Robert DeNiro is widely regarded as one of the greatest – perhaps the greatest – living film actor.
Certainly, he has enjoyed a spectacular career spanning more than four decades and has crafted some of the most compelling and unforgettable movie characters ever seen on the silver screen – from the mentally unstable Johnny Boy on “Mean Streets” to the cold, calculating young Vito Corleone in “Godfather Part II” to the psychotic “Taxi Driver” Travis Bickle to the brutish unredeemable boxer Jake LaMotta in “Raging Bull” to many others.
However, what exactly has DeNiro really accomplished in the last fifteen years?
This so-called “acting legend” has not made a decent film since “Casino” in 1995, nor a truly great movie since “Goodfellas” from two decades ago.
Is DeNiro so venerated and, if you’ll pardon the term, “untouchable,” that he remains above criticism?
He is currently appearing in a film called “Little Fockers” with comedian Ben Stiller, the sequel to “Meet the Fockers” (which, by the way, is the highest0grossing film of DeNiro’s career up to this point, excluding the second Godfather).
The next biggest-grossing DeNiro-starred vehicle? Another lame “comedy” called “Meet the Parents.” File that under “no accounting for taste.”
Granted, every great actor has appeared in many clunkers for a variety of reasons (namely money or desperation for an acting job). Marlon Brando (universally considered the greatest American film actor in history) himself appeared in several dreadful films.
However, DeNiro’s resume seems awfully overloaded with too many lousy films for someone of his “impeccable” reputation.
There has been scuttlebutt that DeNiro appears in films that are beneath his normal high standards simply so he can earn enough money to finance and direct more personal and artistic films at his own studio.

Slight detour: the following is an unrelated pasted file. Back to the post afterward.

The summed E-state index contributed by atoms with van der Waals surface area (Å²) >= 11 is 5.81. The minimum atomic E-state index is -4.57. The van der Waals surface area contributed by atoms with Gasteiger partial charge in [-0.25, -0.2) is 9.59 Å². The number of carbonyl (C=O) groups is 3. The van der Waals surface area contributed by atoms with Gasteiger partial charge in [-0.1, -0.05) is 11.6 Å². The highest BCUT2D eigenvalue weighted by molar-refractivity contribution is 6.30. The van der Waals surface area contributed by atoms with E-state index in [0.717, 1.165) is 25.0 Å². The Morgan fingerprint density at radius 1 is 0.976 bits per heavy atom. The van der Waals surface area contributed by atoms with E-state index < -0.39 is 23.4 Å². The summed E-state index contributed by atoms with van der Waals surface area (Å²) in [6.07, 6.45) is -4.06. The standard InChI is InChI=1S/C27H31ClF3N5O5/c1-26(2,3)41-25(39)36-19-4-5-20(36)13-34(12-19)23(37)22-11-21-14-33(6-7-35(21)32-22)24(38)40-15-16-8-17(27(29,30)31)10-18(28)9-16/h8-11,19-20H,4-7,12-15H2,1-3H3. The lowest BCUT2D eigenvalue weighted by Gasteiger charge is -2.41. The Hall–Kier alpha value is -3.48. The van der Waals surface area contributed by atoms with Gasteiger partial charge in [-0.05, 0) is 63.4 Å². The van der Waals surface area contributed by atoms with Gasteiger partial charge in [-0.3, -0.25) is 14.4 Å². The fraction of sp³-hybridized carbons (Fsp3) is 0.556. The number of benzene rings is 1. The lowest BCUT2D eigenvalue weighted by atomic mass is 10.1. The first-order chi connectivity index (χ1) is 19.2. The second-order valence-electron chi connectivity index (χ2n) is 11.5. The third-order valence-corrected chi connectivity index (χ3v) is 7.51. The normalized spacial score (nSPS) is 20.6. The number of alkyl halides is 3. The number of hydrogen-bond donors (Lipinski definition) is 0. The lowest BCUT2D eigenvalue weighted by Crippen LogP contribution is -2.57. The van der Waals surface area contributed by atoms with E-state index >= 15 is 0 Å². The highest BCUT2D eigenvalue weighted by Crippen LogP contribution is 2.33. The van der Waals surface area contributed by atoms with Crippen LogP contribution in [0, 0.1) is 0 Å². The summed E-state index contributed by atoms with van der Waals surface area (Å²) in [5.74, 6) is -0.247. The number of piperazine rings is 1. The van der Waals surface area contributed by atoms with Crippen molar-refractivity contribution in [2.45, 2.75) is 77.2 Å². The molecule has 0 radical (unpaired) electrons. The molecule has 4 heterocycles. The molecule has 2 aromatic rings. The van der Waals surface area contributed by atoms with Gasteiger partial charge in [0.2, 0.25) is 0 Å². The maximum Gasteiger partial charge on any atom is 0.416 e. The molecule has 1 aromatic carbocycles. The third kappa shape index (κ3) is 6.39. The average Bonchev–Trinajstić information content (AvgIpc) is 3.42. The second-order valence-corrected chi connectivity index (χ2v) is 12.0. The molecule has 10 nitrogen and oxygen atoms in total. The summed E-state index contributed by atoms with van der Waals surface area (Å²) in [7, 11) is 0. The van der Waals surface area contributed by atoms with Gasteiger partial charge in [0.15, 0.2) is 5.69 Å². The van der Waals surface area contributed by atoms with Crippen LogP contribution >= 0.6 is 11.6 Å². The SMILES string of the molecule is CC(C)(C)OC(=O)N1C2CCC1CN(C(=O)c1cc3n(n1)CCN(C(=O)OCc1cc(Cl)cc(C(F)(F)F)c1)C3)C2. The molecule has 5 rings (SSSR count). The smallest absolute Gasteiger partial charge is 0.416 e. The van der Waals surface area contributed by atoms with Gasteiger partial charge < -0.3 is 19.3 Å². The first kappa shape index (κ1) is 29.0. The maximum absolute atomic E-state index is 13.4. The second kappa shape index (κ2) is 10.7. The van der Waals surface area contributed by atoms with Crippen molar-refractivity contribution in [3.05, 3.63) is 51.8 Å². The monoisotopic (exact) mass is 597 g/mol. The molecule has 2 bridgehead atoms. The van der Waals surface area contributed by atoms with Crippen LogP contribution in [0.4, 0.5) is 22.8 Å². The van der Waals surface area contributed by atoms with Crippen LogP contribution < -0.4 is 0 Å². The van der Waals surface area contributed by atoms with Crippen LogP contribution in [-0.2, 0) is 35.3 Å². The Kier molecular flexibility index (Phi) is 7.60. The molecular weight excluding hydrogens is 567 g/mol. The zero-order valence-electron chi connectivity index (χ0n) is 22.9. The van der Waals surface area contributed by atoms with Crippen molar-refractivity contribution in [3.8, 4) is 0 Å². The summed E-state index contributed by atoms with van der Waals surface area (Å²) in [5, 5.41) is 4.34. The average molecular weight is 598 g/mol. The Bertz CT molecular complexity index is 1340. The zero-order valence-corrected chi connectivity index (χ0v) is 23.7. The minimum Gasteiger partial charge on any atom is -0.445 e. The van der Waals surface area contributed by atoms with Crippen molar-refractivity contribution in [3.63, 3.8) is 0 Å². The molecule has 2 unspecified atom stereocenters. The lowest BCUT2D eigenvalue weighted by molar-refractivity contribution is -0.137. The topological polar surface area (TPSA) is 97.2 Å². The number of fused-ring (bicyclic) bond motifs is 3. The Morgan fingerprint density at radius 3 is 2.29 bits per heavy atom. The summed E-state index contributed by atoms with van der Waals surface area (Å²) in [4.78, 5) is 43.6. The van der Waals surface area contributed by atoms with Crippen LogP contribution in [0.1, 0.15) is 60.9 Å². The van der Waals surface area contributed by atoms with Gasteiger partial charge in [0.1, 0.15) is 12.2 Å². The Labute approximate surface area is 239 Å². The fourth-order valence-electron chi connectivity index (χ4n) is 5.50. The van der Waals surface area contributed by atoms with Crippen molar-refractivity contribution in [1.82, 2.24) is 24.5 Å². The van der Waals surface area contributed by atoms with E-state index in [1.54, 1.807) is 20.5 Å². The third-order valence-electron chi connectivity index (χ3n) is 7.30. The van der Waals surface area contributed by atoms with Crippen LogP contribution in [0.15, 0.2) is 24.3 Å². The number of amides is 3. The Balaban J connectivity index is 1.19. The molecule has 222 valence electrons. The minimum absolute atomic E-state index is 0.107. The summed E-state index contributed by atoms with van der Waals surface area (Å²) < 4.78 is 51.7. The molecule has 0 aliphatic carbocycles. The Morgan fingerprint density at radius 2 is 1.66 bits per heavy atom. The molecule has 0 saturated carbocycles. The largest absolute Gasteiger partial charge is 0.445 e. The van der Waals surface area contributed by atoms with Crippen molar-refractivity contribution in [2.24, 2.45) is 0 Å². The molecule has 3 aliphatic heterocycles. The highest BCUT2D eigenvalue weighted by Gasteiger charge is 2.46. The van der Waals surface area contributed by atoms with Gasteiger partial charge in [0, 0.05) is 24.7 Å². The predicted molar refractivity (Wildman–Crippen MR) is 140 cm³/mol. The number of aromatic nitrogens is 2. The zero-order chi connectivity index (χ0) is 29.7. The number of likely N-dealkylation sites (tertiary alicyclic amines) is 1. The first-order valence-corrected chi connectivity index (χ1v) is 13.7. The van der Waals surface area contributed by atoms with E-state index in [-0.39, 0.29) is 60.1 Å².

Fair enough, but aside from the excellent “Bronx Tale,” what other worthwhile projects has he been involved with on an independent basis?
I should clarify that I do indeed think DeNiro was a great actor at one time – but his fame and celebrity have become so massive and global that he no longer has a motivation or need to even be a “real actor” anymore. Hence, the endless appearances in truly crummy worthless films.
He is “overrated” in my opinion in the sense that his acclaim exceeds the true value of his output.
(I have heard DeNiro will soon reunite with his old partner Martin Scorsese in a film about an Irish gangster who reputedly killed Jimmy Hoffa. I hope and pray this will be a great film and thus partially restores DeNiro’s credibility.)
I think an analogy can be made to someone like Paul McCartney, the ex-Beatle who simply refuses to retire even though his talent abandoned him decades ago and who pathetically tries to remain “relevant.”
McCartney has released perhaps four dozen albums since The Beatles broke up, with each record sounding worse than the prior one. He cannot ever hope to reach the Olympian heights he scaled while a member of the greatest pop group in history – it must be terrible to keep having to compete against one’s own accomplishments from the distant past.
Even though film acting and rock-and-roll are quite different endeavors, McCartney (like DeNiro) is such a huge figure in his field that virtually anything he attaches his name to is guaranteed to generate enormous publicity (regardless of the quality of the underlying material).
Of course, McCartney and DeNiro are not alone in these futile pursuits. Huge paychecks and the chance to again be in the public eye are hard to resist – especially if one has become accustomed to being a “star” for all of one’s adult life.
Still, there’s something unspeakably sad about once great artists who will not gracefully retire – and who risk permanently damaging their legacies.